The notion of purpose is not a new one and has received much recent interest. Yet limited academic research into ‘purpose’ in leadership exists (a total of two peer-reviewed papers). What is distinctive about this research is that the focus begins with understanding how leaders with purpose define success – and how they use this as a means for guiding their approach, and against which they rate their progress. By relying on success as a central element to our research – rather than considering it as an afterthought or outcome – we’ve been able to better understand how purpose is conceptualised and utilised in leaders who are at the top of their game.
The key aims of this programme of research were:
1. To identify what a sense of purpose means in the context of successful leadership.
2. To develop a model of leaders with purpose, starting with the sense of purpose as the driver and goal to which success is referenced.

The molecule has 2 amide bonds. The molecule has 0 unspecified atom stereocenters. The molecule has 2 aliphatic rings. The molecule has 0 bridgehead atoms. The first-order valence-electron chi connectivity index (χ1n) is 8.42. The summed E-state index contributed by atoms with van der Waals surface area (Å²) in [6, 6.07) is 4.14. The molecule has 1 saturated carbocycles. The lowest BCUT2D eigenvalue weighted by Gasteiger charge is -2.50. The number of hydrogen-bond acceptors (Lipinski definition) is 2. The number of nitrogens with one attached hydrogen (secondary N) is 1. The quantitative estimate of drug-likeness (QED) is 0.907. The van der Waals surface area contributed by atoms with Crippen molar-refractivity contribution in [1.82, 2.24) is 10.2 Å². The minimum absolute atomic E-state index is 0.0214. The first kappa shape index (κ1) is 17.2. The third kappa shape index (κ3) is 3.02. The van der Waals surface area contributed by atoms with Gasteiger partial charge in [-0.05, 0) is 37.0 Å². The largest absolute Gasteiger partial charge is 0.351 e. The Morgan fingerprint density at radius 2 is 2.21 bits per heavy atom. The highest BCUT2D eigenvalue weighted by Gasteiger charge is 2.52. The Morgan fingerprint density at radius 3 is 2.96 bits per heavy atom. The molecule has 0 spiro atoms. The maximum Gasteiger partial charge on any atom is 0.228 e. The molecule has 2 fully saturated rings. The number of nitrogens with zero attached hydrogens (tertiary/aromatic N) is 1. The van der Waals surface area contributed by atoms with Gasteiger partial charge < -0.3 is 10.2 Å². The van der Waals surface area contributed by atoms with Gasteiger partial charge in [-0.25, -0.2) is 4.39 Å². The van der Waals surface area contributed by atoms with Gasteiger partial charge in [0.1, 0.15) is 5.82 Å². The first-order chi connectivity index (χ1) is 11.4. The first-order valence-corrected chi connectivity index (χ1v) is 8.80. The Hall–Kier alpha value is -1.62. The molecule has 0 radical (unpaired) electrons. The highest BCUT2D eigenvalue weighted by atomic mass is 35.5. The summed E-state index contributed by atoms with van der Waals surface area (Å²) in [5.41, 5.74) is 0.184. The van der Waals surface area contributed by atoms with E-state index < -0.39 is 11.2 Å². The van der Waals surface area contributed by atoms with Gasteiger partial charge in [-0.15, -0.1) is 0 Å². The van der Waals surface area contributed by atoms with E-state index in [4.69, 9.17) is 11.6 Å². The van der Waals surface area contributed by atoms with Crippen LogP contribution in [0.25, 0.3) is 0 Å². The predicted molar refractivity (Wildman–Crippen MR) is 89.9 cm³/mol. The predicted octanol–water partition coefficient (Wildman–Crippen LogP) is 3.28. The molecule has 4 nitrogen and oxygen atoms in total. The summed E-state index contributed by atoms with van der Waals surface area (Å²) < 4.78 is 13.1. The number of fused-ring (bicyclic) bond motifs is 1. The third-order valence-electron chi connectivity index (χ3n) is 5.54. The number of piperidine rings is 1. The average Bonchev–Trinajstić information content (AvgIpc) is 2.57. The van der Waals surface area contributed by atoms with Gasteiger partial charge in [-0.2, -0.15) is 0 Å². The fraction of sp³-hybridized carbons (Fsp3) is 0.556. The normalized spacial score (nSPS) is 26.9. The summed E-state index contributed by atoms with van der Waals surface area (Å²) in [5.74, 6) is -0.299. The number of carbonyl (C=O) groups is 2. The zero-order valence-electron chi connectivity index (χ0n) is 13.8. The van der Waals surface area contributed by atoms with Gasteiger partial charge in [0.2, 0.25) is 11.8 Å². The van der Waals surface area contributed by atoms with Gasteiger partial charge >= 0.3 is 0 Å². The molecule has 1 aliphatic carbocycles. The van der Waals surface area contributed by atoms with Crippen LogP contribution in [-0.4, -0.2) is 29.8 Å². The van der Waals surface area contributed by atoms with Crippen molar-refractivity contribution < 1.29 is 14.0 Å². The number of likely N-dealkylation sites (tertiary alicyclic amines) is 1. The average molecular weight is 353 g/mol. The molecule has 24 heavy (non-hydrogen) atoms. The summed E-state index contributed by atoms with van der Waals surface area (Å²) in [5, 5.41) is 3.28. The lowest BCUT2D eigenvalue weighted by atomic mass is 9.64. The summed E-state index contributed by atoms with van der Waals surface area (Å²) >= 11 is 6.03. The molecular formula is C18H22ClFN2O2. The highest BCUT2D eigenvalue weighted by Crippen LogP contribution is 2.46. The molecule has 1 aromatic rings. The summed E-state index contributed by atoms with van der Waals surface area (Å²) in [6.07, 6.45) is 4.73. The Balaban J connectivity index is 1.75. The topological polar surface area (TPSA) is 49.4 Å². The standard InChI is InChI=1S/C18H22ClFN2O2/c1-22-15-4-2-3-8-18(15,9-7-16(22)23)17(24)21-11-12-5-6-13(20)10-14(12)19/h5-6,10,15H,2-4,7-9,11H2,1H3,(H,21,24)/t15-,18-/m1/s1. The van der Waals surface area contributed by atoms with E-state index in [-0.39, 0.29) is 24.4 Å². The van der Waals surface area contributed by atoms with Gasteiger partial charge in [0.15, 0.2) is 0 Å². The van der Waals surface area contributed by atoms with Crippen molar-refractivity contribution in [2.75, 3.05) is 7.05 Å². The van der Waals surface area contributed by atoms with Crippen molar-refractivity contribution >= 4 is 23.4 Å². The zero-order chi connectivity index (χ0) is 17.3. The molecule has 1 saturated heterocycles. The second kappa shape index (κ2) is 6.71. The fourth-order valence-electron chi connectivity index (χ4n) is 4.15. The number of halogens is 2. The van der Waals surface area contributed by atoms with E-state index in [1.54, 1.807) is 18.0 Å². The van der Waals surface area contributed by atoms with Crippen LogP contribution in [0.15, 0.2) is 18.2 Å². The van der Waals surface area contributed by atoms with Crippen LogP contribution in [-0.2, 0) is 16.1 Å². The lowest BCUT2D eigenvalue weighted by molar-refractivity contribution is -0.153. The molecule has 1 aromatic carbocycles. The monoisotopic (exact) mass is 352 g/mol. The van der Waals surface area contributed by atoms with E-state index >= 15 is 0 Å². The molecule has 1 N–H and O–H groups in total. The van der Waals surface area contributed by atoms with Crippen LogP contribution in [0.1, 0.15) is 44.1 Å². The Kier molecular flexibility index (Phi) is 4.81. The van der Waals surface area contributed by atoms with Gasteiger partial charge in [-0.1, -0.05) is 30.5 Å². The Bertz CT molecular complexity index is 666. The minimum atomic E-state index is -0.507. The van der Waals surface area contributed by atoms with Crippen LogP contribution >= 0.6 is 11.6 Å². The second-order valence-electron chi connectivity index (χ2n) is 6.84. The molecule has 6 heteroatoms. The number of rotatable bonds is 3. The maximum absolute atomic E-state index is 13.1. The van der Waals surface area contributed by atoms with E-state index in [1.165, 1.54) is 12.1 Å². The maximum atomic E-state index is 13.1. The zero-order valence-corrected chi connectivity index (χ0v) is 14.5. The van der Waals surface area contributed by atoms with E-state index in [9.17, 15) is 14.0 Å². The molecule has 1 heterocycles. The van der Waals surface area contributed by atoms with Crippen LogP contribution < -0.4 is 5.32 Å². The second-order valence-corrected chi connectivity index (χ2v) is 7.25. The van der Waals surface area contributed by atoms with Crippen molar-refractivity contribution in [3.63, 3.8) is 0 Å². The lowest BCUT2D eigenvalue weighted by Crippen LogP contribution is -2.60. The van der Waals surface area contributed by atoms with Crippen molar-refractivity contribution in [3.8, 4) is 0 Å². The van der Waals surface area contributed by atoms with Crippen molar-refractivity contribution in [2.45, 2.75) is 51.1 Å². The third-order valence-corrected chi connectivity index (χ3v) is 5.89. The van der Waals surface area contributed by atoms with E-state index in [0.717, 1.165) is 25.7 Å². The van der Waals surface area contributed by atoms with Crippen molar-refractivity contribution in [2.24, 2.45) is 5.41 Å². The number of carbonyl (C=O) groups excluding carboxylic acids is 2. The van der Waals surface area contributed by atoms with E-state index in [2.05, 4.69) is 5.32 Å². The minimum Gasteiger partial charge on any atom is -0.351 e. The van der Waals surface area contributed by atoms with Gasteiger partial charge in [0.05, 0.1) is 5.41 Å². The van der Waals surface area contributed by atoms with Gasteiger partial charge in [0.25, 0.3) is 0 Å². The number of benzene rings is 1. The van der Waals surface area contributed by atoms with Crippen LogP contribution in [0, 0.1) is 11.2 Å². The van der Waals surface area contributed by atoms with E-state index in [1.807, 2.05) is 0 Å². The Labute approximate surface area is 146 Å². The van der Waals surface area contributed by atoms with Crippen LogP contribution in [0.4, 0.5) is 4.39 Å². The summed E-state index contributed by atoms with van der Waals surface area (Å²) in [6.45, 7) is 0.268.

3. To populate the model with an understanding of how purpose is created and how it generates success (including reference to what facilitates and impedes this).
A three-staged approach was used to develop our understanding of leaders with purpose:
1. A comprehensive review of academic and practitioner literature was conducted to identify what is known about purpose in leadership. A systematic search identified more than 100 papers; these were reviewed and considered in the development of the theoretical model of ‘leaders with purpose’. This review identified that while there is a vast body of literature that refers to one’s sense of purpose, little attention has been given specifically to purpose in leadership.